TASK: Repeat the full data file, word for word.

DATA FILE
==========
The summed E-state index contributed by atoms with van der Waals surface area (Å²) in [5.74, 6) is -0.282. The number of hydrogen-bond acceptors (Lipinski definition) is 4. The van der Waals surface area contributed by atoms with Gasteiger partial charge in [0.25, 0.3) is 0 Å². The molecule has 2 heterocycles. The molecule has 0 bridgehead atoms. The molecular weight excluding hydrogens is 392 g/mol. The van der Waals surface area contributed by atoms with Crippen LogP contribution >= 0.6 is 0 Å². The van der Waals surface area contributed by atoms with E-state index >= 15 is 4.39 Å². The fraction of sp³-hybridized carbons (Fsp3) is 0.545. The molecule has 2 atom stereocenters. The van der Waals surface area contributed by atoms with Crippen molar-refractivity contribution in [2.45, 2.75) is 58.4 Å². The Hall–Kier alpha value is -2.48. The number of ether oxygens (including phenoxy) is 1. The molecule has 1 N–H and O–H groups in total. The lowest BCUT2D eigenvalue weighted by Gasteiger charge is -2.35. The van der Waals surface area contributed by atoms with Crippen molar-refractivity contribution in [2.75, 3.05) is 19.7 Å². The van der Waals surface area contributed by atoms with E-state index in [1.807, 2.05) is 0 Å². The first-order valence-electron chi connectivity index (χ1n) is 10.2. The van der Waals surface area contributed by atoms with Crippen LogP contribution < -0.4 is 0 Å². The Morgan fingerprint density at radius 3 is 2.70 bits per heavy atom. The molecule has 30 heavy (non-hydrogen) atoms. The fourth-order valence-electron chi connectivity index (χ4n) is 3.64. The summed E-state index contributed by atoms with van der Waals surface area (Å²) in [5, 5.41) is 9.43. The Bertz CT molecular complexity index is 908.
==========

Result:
The summed E-state index contributed by atoms with van der Waals surface area (Å²) in [5.74, 6) is -0.282. The number of hydrogen-bond acceptors (Lipinski definition) is 4. The van der Waals surface area contributed by atoms with Gasteiger partial charge in [0.25, 0.3) is 0 Å². The molecule has 2 heterocycles. The molecule has 0 bridgehead atoms. The molecular weight excluding hydrogens is 392 g/mol. The van der Waals surface area contributed by atoms with Crippen LogP contribution >= 0.6 is 0 Å². The van der Waals surface area contributed by atoms with E-state index >= 15 is 4.39 Å². The fraction of sp³-hybridized carbons (Fsp3) is 0.545. The molecule has 2 atom stereocenters. The van der Waals surface area contributed by atoms with Crippen molar-refractivity contribution in [2.45, 2.75) is 58.4 Å². The Hall–Kier alpha value is -2.48. The number of ether oxygens (including phenoxy) is 1. The molecule has 1 N–H and O–H groups in total. The lowest BCUT2D eigenvalue weighted by Gasteiger charge is -2.35. The van der Waals surface area contributed by atoms with Crippen molar-refractivity contribution in [2.75, 3.05) is 19.7 Å². The van der Waals surface area contributed by atoms with E-state index in [1.807, 2.05) is 0 Å². The first-order valence-electron chi connectivity index (χ1n) is 10.2. The van der Waals surface area contributed by atoms with Crippen LogP contribution < -0.4 is 0 Å². The Morgan fingerprint density at radius 3 is 2.70 bits per heavy atom. The molecule has 30 heavy (non-hydrogen) atoms. The fourth-order valence-electron chi connectivity index (χ4n) is 3.64. The summed E-state index contributed by atoms with van der Waals surface area (Å²) in [5, 5.41) is 9.43. The Bertz CT molecular complexity index is 908.